We’ve just witnessed the ugliest presidential race that I can recall. Despite talk about “reaching across the aisle,” things are still contentious, leaving us to wonder how they’ll ever make progress. We’re bombarded with news of the chaos and darkness of the economy, global financial markets, and the wackiness we call Washington. To say it can be depressing and paralyzing is an understatement. That’s why today I want to write about one of the things I believe is the most vital elements in our quest for financial peace: giving thanks.
Excessive pessimism can be damaging to our finances, just as much as Greenspan’s infamous irrational exuberance. I’m not saying there isn’t a lot out there to be pessimistic about, but letting that negativity take over can keep us from fighting, from pushing forward, from taking risks we may need to take to succeed. Focusing on the enormity of problems can sap us of drive and determination to keep going. Having a “what’s the use” attitude can lead to reckless spending that further destroys our wealth. Gratitude is the perfect antidote. Not a Pollyanna denial of the facts, but rather an intentional declaration that yes, things are bad, but I still have so much to be thankful for, and that is where I choose to focus my energy. In the wise words of Madame Blueberry, “A thankful heart is a happy heart.”
When it comes right down to it, can you do anything about the fiscal cliff or the price of gas? If we are facing global collapse, can you stop it? I sure can’t. But I can control how I react to these things and the circumstances of my life, to make the best of what has been entrusted to me here on earth, including my attitude. Oh, it’s easy for me to say that here; it’s another story to live that out in my life.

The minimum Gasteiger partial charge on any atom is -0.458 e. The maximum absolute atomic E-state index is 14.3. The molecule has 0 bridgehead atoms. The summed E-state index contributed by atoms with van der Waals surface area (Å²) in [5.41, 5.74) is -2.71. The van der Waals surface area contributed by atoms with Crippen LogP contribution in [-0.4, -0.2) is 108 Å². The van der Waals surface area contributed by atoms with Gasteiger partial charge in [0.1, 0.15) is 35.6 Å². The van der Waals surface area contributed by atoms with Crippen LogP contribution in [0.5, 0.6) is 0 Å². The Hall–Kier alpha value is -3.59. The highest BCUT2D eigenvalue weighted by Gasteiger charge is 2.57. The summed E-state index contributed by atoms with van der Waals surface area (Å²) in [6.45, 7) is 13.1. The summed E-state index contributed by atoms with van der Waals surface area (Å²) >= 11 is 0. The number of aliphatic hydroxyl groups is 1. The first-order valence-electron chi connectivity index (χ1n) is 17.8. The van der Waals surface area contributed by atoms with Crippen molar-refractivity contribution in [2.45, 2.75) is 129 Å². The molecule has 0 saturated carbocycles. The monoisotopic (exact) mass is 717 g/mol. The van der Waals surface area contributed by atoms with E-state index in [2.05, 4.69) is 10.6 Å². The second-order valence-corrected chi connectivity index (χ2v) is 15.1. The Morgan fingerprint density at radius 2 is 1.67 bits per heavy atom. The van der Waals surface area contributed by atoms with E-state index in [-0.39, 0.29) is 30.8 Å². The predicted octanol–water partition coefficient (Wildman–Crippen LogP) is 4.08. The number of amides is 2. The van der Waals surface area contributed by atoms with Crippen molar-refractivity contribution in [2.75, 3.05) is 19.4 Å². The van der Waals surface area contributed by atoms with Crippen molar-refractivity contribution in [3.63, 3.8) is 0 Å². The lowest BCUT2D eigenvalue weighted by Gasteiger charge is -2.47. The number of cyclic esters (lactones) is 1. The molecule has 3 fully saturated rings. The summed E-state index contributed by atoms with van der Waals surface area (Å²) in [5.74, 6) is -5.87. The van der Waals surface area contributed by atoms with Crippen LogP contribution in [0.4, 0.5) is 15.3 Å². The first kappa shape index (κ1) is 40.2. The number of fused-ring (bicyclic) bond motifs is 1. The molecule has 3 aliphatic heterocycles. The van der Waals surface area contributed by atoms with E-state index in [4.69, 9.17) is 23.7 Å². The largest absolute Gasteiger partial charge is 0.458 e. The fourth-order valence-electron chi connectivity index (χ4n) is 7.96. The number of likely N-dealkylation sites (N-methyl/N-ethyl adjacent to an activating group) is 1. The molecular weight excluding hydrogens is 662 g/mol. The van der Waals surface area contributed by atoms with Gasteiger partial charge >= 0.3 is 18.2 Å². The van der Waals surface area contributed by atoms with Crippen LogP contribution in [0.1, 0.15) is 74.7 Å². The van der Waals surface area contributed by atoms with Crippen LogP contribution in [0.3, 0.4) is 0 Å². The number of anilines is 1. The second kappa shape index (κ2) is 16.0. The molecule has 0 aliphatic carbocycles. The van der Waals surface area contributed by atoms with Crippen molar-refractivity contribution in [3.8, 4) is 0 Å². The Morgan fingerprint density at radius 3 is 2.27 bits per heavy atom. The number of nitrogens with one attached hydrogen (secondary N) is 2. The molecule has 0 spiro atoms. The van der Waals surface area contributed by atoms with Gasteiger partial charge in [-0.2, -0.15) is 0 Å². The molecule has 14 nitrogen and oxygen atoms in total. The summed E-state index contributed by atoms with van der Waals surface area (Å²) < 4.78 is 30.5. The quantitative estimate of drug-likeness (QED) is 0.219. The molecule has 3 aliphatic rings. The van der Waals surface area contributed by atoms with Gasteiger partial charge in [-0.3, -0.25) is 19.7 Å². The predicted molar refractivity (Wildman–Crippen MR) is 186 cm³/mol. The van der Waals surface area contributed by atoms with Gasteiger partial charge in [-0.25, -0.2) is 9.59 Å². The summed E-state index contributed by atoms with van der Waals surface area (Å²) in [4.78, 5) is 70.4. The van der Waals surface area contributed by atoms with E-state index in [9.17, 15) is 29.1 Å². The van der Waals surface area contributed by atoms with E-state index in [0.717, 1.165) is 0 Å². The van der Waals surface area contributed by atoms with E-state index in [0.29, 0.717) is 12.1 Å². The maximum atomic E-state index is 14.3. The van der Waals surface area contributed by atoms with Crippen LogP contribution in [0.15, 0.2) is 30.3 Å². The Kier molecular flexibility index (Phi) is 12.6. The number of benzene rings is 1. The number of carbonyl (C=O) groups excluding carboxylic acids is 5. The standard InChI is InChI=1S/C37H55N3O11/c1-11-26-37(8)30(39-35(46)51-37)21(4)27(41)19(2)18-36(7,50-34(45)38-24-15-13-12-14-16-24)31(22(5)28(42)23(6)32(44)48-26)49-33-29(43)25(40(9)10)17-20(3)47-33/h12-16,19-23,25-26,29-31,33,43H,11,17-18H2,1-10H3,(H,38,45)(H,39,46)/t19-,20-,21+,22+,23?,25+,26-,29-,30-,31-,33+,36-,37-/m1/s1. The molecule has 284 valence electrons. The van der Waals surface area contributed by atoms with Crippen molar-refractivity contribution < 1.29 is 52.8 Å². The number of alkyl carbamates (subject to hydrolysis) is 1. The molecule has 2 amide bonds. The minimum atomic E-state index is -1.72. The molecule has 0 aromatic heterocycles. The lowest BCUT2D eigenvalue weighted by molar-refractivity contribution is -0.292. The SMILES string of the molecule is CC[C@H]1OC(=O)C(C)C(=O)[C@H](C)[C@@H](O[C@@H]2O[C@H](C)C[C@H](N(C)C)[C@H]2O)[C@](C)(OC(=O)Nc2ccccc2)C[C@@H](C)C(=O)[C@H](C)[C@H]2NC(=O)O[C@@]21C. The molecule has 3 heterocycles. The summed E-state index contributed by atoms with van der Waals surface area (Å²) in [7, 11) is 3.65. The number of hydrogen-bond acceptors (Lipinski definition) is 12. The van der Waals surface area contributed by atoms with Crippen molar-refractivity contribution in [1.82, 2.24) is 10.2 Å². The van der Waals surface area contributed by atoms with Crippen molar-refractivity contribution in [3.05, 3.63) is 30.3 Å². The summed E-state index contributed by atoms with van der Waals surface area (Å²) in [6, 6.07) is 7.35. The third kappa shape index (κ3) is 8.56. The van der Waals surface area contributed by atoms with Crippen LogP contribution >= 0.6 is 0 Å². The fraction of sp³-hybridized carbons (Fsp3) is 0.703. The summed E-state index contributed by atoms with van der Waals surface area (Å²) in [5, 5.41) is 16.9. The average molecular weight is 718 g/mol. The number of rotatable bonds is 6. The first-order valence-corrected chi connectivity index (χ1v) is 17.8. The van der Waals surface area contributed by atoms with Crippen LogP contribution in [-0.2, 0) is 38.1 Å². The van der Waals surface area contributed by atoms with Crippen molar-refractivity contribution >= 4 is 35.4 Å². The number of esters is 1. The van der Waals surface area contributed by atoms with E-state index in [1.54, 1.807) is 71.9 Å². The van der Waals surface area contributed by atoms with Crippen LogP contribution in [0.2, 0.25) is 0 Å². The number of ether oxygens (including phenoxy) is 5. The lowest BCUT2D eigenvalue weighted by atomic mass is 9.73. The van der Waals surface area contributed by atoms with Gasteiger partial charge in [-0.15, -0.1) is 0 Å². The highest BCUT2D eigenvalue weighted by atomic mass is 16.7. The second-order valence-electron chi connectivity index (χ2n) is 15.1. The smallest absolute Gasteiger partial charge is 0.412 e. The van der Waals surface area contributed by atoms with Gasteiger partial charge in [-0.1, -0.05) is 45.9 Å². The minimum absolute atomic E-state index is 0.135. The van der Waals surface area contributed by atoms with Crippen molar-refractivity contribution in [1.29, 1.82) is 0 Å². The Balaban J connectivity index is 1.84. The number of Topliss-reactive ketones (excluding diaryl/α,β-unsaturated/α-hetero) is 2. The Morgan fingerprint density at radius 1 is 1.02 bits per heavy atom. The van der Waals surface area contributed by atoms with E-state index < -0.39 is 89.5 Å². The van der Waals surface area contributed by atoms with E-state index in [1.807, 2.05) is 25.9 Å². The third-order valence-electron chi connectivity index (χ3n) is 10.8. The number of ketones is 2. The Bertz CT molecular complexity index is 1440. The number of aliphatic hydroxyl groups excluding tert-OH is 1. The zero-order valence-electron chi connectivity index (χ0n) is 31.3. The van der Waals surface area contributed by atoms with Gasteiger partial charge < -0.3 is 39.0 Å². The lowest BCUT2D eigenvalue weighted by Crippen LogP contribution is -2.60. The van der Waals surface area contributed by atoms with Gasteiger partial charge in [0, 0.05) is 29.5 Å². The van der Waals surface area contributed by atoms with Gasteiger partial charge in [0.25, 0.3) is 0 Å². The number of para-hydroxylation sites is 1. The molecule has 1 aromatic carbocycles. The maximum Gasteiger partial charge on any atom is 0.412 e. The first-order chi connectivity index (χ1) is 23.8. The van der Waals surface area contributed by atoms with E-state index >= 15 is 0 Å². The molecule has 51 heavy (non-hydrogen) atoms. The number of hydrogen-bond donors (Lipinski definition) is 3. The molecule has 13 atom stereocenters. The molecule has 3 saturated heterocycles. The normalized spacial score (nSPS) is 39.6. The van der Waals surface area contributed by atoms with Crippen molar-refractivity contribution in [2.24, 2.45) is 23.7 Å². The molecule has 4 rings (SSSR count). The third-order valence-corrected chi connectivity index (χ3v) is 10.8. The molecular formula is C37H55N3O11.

When my daughter first got sick with disabling migraines, being frustrated came much easier than being thankful. Desperate for some wise advice, I turned to our pastor who very patiently and plainly reminded me that I need to be grateful for small things each day while waiting for resolution. Did she get out of bed today? Then give thanks for that. I’ll be honest, I was pretty annoyed with that advice at the time; I was looking for some magic verse or secret pastor prayer that would fix it all lickety split. But he was exactly right. It may not have brought health right away, but it certainly helped me see and appreciate the good along the way, and better cope (not perfectly by any means, but better). I would need that advice even more as time went on, because she got much worse and the days she was able to get out of bed became rare. We rejoice and thank the good Lord today that she is well enough now to go to college and have a part time job; something that was unimaginable six months ago. I am so thankful to see her smile and I hope I never take that beautiful sight for granted.
If you’re facing trials today, I encourage you too, to be thankful for the littlest things- for waking up in the morning, for breath, for life around us, for a sunrise, for a child’s laugh. Life is hard; it’s draining and it’s challenging. But it’s also full of beauty and blessings everywhere we look, if we look close enough. Don’t let your troubles steal your spirit too. That’s yours for keeps.
I wish you and your family a blessed Thanksgiving. May your heart and home be filled with love and gratitude. My challenge for you and for me is to ever be thankful and giving.
What are you thankful for this Thanksgiving? I’d love to hear about it.